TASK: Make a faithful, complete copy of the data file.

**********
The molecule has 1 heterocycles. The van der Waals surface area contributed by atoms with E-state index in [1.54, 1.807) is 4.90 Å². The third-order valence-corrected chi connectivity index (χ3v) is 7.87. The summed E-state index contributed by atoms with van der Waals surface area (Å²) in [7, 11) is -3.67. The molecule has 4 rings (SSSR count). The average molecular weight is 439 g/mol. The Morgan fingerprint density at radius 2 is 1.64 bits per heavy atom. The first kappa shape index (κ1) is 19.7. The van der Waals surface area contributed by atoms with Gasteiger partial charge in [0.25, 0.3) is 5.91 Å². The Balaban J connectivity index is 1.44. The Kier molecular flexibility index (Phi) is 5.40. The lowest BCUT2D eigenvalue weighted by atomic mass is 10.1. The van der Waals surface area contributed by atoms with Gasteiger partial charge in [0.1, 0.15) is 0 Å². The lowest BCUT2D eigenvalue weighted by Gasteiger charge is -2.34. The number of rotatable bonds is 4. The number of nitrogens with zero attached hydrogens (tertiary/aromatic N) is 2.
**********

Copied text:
The molecule has 1 heterocycles. The van der Waals surface area contributed by atoms with E-state index in [1.54, 1.807) is 4.90 Å². The third-order valence-corrected chi connectivity index (χ3v) is 7.87. The summed E-state index contributed by atoms with van der Waals surface area (Å²) in [7, 11) is -3.67. The molecule has 4 rings (SSSR count). The average molecular weight is 439 g/mol. The Morgan fingerprint density at radius 2 is 1.64 bits per heavy atom. The first kappa shape index (κ1) is 19.7. The van der Waals surface area contributed by atoms with Gasteiger partial charge in [0.25, 0.3) is 5.91 Å². The Balaban J connectivity index is 1.44. The Kier molecular flexibility index (Phi) is 5.40. The lowest BCUT2D eigenvalue weighted by atomic mass is 10.1. The van der Waals surface area contributed by atoms with Gasteiger partial charge in [0.1, 0.15) is 0 Å². The lowest BCUT2D eigenvalue weighted by Gasteiger charge is -2.34. The number of rotatable bonds is 4. The number of nitrogens with zero attached hydrogens (tertiary/aromatic N) is 2.